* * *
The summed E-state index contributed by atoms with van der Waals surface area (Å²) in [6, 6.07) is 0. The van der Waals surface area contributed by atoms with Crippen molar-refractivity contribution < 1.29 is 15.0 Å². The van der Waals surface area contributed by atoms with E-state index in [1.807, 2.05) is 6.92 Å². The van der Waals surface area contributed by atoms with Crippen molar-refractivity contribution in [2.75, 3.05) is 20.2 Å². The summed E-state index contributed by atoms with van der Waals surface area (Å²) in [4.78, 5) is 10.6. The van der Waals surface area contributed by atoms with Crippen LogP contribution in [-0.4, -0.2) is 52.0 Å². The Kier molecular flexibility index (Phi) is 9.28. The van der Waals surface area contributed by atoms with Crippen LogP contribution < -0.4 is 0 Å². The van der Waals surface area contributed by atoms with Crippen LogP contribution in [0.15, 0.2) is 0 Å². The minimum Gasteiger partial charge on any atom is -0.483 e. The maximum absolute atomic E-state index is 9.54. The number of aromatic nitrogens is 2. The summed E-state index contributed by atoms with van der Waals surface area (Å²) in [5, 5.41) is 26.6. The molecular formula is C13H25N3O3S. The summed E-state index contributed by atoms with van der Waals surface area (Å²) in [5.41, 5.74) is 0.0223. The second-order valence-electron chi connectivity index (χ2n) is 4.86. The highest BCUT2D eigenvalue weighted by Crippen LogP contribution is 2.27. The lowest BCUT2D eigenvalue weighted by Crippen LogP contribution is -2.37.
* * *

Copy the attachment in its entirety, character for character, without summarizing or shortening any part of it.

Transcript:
The summed E-state index contributed by atoms with van der Waals surface area (Å²) in [6, 6.07) is 0. The van der Waals surface area contributed by atoms with Crippen molar-refractivity contribution < 1.29 is 15.0 Å². The van der Waals surface area contributed by atoms with E-state index in [1.807, 2.05) is 6.92 Å². The van der Waals surface area contributed by atoms with Crippen molar-refractivity contribution in [2.75, 3.05) is 20.2 Å². The summed E-state index contributed by atoms with van der Waals surface area (Å²) in [4.78, 5) is 10.6. The van der Waals surface area contributed by atoms with Crippen LogP contribution in [-0.4, -0.2) is 52.0 Å². The Kier molecular flexibility index (Phi) is 9.28. The van der Waals surface area contributed by atoms with Crippen LogP contribution < -0.4 is 0 Å². The van der Waals surface area contributed by atoms with Crippen LogP contribution in [0.15, 0.2) is 0 Å². The minimum Gasteiger partial charge on any atom is -0.483 e. The maximum absolute atomic E-state index is 9.54. The number of aromatic nitrogens is 2. The summed E-state index contributed by atoms with van der Waals surface area (Å²) in [5, 5.41) is 26.6. The molecular formula is C13H25N3O3S. The summed E-state index contributed by atoms with van der Waals surface area (Å²) in [5.41, 5.74) is 0.0223. The second-order valence-electron chi connectivity index (χ2n) is 4.86. The highest BCUT2D eigenvalue weighted by Crippen LogP contribution is 2.27. The lowest BCUT2D eigenvalue weighted by Crippen LogP contribution is -2.37.